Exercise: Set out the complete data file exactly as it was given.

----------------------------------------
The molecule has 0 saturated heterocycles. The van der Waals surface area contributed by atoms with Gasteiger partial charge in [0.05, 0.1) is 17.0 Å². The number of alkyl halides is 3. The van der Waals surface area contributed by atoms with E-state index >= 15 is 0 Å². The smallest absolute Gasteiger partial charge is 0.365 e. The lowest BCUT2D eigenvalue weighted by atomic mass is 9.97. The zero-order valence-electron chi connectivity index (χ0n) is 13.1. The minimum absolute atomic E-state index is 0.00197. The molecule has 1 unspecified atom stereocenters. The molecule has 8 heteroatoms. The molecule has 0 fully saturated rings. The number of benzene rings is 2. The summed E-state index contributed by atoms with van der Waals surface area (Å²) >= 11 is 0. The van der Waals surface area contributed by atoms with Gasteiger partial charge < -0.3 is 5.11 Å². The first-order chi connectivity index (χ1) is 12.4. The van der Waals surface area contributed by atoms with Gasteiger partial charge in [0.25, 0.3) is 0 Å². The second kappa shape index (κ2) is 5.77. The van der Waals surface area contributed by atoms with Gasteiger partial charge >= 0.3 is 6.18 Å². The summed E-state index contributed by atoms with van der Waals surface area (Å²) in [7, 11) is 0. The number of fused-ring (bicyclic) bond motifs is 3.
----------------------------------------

The molecule has 0 saturated heterocycles. The van der Waals surface area contributed by atoms with Gasteiger partial charge in [0.05, 0.1) is 17.0 Å². The number of alkyl halides is 3. The van der Waals surface area contributed by atoms with E-state index >= 15 is 0 Å². The smallest absolute Gasteiger partial charge is 0.365 e. The lowest BCUT2D eigenvalue weighted by atomic mass is 9.97. The zero-order valence-electron chi connectivity index (χ0n) is 13.1. The minimum absolute atomic E-state index is 0.00197. The molecule has 1 unspecified atom stereocenters. The molecule has 8 heteroatoms. The molecule has 0 fully saturated rings. The number of benzene rings is 2. The summed E-state index contributed by atoms with van der Waals surface area (Å²) >= 11 is 0. The van der Waals surface area contributed by atoms with Gasteiger partial charge < -0.3 is 5.11 Å². The first-order chi connectivity index (χ1) is 12.4. The van der Waals surface area contributed by atoms with Gasteiger partial charge in [0.25, 0.3) is 0 Å². The second kappa shape index (κ2) is 5.77. The van der Waals surface area contributed by atoms with Gasteiger partial charge >= 0.3 is 6.18 Å². The summed E-state index contributed by atoms with van der Waals surface area (Å²) in [7, 11) is 0. The number of fused-ring (bicyclic) bond motifs is 3.